“She is married to Orson Welles…They reside in a huge house in Brentwood. Their favorite room is the den, where he teaches her magic tricks. It is from this room that Orson does his weekly Sunday morning broadcast. He rushes downstairs to this room, from bed, wearing a bathrobe, and speaks into the microphone which has been rigged up especially for this broadcast. After the program, he hurries back to bed, where he reads the funnies. She sits in bed, listening to the broadcast over their radio.

They have a baby, Rebecca. There are pictures of Rebecca all over the bedroom and she always has a picture of Rebecca in her dressing room. They spend much time in Rebecca’s room, playing with her. They refer to each other as Mamma and Papa…”

–From the profile in the January, 1946 Motion Picture magazine by Sidney Skolsky. Poor Rebecca. Neither of her parents was terribly interested in parenting her.


Welles’ adaptation of the novel would incorporate aspects of his convoluted relationship with his wife, according to Barbara Leaming, biographer of them both. Michael O’Hara begins by rescuing Elsa from threatened sexual violence. Perhaps, Welles saw himself as protecting his wife from her unhappy past, although eventually, just as in real life, he abandons her, unaffected by her tears. In the hall of mirrors, she sees her fragmented self, inexorably linked with her tormentors. “No matter where she turns, she also unavoidably sees the father-husband’s reflection staring back at her, trying to destroy her. For the incest victim this vision of the destroyer in the mirror, in oneself, may be the ultimate horror. With this startling series of visual images, Welles, the artist, crystallized his deep understanding of the enigma of Rita’s personality as no one else could possibly have done” (Hayworth 134; Leaming).

Here is a picture of Rita at her most “girl next door”


In order to play a screen hero, Welles slimmed down with the usual help of a steady diet of amphetamines. He would appear on screen without make-up, unlike the way he tried to improve his profile in Jane Eyre. There was much publicity about the shearing of Rita Hayworth’s iconic auburn locks for a short curly peroxide hairdo, which radically changes her screen image. Sixteen photographers snapped her transformation. “This last decision, which made Harry Cohn’s jaw drop and the rest of Hollywood gasp, was provocative on several levels: it transformed one of the great cinematic icons of the day, gambled with the public’s devotion to one of the most bankable of celluloid stars, and asserted Welles’s potency, both as a director and as a man. He was doing to Rita Hayworth what men had always done to her, making her over in the image they desired. What made it all the more startling was that it was done with her complete consent. She was as eager to be liberated as he from a self with which she did not identify, the sultry charmer” (Callow 356).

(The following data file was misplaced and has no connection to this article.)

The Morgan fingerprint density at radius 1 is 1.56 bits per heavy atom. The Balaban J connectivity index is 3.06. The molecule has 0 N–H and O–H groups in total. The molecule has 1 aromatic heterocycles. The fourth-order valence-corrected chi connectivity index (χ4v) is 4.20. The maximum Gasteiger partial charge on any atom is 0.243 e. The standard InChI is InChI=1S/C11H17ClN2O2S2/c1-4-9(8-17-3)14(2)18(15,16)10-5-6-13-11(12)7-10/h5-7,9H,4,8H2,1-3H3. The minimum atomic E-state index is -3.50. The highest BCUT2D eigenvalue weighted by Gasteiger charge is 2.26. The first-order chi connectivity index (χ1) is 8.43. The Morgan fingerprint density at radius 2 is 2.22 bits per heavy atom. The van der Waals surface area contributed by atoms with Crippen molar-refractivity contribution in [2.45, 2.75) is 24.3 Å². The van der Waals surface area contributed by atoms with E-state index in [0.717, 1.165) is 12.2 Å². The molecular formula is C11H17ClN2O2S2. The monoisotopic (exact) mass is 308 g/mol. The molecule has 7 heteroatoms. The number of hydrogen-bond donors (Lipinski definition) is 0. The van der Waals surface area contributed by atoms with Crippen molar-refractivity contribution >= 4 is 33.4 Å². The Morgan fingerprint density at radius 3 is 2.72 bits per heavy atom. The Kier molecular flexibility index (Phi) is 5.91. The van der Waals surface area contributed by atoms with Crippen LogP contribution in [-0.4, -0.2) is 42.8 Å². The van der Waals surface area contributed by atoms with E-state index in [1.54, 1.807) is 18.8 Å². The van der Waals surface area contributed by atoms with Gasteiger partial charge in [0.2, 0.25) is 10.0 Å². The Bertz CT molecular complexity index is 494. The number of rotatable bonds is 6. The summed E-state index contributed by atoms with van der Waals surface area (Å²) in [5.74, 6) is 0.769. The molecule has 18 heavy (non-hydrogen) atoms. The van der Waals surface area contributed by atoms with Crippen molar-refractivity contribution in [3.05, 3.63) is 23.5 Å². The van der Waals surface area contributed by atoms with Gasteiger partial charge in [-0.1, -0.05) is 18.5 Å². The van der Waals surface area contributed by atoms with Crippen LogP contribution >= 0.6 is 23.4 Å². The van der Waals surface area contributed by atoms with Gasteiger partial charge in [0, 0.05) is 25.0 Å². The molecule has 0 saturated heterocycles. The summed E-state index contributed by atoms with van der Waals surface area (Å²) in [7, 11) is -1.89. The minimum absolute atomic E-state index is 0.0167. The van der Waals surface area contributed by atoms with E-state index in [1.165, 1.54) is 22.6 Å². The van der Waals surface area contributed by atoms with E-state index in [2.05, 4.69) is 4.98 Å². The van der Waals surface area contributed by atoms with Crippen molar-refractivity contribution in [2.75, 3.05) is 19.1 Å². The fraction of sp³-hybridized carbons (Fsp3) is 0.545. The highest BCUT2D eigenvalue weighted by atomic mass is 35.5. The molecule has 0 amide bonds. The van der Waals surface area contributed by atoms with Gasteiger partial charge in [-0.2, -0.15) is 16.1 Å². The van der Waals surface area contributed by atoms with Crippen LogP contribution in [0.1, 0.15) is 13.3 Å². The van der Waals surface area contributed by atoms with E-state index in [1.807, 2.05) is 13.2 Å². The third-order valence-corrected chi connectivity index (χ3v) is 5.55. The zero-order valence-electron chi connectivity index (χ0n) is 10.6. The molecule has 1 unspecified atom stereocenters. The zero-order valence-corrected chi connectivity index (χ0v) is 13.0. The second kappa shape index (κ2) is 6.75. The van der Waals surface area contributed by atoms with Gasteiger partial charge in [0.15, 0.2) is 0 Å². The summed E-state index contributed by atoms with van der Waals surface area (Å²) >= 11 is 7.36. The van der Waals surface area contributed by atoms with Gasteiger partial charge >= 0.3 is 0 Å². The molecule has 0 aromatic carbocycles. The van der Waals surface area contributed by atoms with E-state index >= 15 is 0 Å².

In the film, her husband, a famous criminal lawyer is played by Mercury Theater of the Air veteran, Everett Sloane. Peter Bogdanovich asked Welles why Sloane was so dramatically crippled in both legs. “Because Everett Sloane was basically a radio actor, he’d never really learned to move. He was like a marionette. That was OK for Bernstein in (Citizen) Kane. But, it didn’t seem to me that a marionette would make a great criminal lawyer. So, I made him an elaborate sort of cripple. And, of course, he loved it. All actors like to play cripples” (Welles and Bogdanovich 198). George Grisby was played by Glenn Anders, primarily a stage actor, but whose screen career dated back to the days of D. W. Griffith. Welles called him up, “Glennie darling, get on the next plane to Los Angeles. Never mind what the picture is. It’s a great part. You’ll get the Academy Award (Callow 356). He should have, he’s super creepy.

Welles had been reading and absorbing the theories of Berthold Brecht, who stressed the artificiality of the theatrical experience, “The artist’s object is to appear strange and even surprising to the audience” (Welles 337; Leaming) a style optimized by Chinese theater, and the reason the sequence is included in the finished film. Brecht thought the spectator should always be aware that he was watching a performance, and not share in the illusion that one was invisibly watching an event unfold. Welles hoped for ‘something off-center, queer, strange’ to give the film a ‘bad dream aspect.’ ‘Our story escapes the cliché only if the performances are original, or at least, somewhat oblique.’ To keep the film from ‘from being just another whodunit,’ Orson argued, would require the ‘quality of freshness and strangeness’ with which he had tried to imbue it” (Welles 338; Leaming).